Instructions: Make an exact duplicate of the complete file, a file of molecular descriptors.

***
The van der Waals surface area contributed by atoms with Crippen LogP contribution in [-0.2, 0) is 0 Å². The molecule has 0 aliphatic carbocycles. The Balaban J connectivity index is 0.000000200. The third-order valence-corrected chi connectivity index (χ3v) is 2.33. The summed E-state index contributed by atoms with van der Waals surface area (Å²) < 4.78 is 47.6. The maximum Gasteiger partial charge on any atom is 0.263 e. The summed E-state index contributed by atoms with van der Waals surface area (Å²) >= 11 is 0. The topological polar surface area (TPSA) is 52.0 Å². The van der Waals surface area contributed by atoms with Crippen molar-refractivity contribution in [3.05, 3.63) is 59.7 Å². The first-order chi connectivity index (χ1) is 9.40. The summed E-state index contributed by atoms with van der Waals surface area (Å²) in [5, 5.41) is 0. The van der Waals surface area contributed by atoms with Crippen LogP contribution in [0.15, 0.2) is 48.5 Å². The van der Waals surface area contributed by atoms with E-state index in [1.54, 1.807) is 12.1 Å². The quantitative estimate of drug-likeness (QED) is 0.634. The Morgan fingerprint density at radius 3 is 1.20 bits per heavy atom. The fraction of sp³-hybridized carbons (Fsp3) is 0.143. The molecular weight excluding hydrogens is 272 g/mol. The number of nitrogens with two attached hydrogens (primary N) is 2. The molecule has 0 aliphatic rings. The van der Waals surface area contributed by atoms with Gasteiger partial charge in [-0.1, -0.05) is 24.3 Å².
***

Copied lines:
The van der Waals surface area contributed by atoms with Crippen LogP contribution in [-0.2, 0) is 0 Å². The molecule has 0 aliphatic carbocycles. The Balaban J connectivity index is 0.000000200. The third-order valence-corrected chi connectivity index (χ3v) is 2.33. The summed E-state index contributed by atoms with van der Waals surface area (Å²) < 4.78 is 47.6. The maximum Gasteiger partial charge on any atom is 0.263 e. The summed E-state index contributed by atoms with van der Waals surface area (Å²) >= 11 is 0. The topological polar surface area (TPSA) is 52.0 Å². The van der Waals surface area contributed by atoms with Crippen molar-refractivity contribution in [3.05, 3.63) is 59.7 Å². The first-order chi connectivity index (χ1) is 9.40. The summed E-state index contributed by atoms with van der Waals surface area (Å²) in [5, 5.41) is 0. The van der Waals surface area contributed by atoms with Crippen LogP contribution in [0.15, 0.2) is 48.5 Å². The van der Waals surface area contributed by atoms with E-state index in [1.54, 1.807) is 12.1 Å². The quantitative estimate of drug-likeness (QED) is 0.634. The Morgan fingerprint density at radius 3 is 1.20 bits per heavy atom. The fraction of sp³-hybridized carbons (Fsp3) is 0.143. The molecular weight excluding hydrogens is 272 g/mol. The number of nitrogens with two attached hydrogens (primary N) is 2. The molecule has 0 aliphatic rings. The van der Waals surface area contributed by atoms with Gasteiger partial charge in [-0.1, -0.05) is 24.3 Å².